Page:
This is also great for large parties where, as an alternative, you can roll the flatware in the napkin and tie it with the twine and place them all in a basket or galvanized bucket.
A FLOWER BOAT:
Another idea is to take a flower head and float it in an ice cream dish or shallow glass bowl and place one per place setting it in the center of the topmost plate. When dinner starts, simply put the dish off to the side. Gardenias, peonies, and hydrangeas are particularly gorgeous this way. This idea transfers well in the bathroom, on a small table or even on your nightstand. Another MARvelous tip: use sparkling water rather than simple tap water, as the bubbles will surround the flower and make it more interesting.
Another alternative to the flower boat idea is to use a circular piece of sod grass in the dish. Cut the sod to fit (similar to the moss placemat) and press it into a shallow bowl. If you do this before your guests arrive you won’t need to add any water; however, if you prepare them in advance you’ll need to keep the grass hydrated; simply sprinkle a few tablespoons over top, but do not saturate the sod. Onto the sod, tack a relatively large emerald green leaf — use a single flower with a woody stem. For a golfing luncheon, use a golf tee for the tack, and set a golf ball on top. You could even use a Sharpie to monogram each ball with each guest’s initials. (Now I know what to do with all those golf tees in my sports closet.)
CANDLE LOG LIGHT:
Birch logs can become the base for a candlestick with the help of a drill and a hand saw. A simple project, should you have the right tools. Use the handsaw to trim the birch log to the right length (I recommend about 1 foot long for a 6-foot table.) Drill holes to hold the candles. The size of the hole will depend on the size of the candle you want to use. Space these holes evenly along the length of the log. This is a real showstopper on the table and can be used again and again.
This vibrant green moss is a great addition to arrangements because of its distinctive color and how well it keeps when dried. I like to use this in hurricane lanterns and other clear vessels; inserted between stones or branches — whenever I create a dry arrangement and don’t need to fill the container with water — the reindeer moss fills spaces with a touch of vivid lime color.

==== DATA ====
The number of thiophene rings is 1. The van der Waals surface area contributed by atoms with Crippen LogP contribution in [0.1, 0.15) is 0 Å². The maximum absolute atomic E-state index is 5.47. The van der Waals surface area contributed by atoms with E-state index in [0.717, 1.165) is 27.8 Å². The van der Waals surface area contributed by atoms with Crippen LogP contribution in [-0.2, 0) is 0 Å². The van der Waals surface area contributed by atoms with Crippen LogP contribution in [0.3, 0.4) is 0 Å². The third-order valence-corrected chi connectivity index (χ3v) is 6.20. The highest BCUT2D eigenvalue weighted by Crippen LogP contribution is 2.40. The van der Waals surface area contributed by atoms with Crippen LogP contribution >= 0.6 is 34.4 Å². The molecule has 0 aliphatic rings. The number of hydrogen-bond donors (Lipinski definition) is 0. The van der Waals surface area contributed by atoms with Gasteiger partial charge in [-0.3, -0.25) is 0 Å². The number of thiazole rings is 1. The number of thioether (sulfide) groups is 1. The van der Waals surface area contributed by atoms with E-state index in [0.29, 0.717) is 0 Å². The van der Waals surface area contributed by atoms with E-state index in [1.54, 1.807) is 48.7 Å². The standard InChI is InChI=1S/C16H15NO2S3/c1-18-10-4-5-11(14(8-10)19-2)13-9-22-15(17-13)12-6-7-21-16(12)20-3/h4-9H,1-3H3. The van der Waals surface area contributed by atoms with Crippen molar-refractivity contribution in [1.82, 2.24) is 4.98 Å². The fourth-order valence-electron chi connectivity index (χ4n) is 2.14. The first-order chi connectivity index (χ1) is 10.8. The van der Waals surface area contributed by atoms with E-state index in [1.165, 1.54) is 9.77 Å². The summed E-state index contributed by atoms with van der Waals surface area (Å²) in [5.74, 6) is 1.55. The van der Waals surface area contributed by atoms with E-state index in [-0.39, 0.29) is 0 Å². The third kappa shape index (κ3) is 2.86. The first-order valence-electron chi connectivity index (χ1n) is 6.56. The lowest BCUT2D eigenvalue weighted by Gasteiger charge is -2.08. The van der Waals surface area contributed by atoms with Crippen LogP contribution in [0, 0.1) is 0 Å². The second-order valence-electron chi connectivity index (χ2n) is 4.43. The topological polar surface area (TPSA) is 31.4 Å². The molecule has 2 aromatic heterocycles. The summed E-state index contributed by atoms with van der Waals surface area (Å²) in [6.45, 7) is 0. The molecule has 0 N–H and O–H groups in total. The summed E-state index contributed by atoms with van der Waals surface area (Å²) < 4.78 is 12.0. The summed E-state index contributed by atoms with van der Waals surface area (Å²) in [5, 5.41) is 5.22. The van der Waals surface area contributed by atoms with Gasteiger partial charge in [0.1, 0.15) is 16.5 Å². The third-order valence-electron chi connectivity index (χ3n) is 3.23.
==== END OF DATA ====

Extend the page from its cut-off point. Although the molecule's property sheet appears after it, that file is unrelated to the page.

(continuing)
Using a lush leaf from garden ivy or magnolia tree offers an organic and stylish label for your decanters. This is a great way to highlight a special wine or cocktail. Simply take a handheld hole punch and create a small hole; then with a metallic marker write “sangria, rose, vino, etc.” When done, insert a small piece of raffia to attach the leaf to each decanter.
Now that you’ve set your table, why not set people talking with a fabulous dessert? Let them eat cake — in a universal way that celebrates Mother Earth. I discovered an amazing product called CakeVase; it’s the quick and MARvelous way to create a beautiful cake inspired by the garden. Works on any 6″ or 8″ round cake or sheet cake. You simply press it firmly into the cake’s frosting, pour a little water into the reservoirs, and arrange your favorite flowers. It’s the piece de resistance for any party — and not just garden parties, but birthdays, anniversaries, weddings, you name it. Create your own gorgeous, custom design cake for any and every occasion. A must-have!
Some additional simple green table ideas:
Fern leaf inserted into the napkin ring with the napkin
Beach rocks or crushed native stones scattered around the centerpiece
Rose petals scattered on the table
Green leaves from the garden or grocery in the bottom of a glass vessel to hide the stems of flowers. Think kale, ivy, fig and even cabbage leaves. Remember to add sparkling water as the tiny bubbles accentuate the crevices and natural beauty of the leaves.
The opportunities can be endless when you consider all the beauty that Mother Earth has to offer. A well-executed table design is inviting, aesthetically pleasing and a prelude of what’s to come. I think I’ve found a new way to define dining au naturel don’t you? In every season, the garden will offer up multiple ways to dine with Mother Earth, so it’s up to you to “eat, drink and be MARry “ with her.
And there you have it.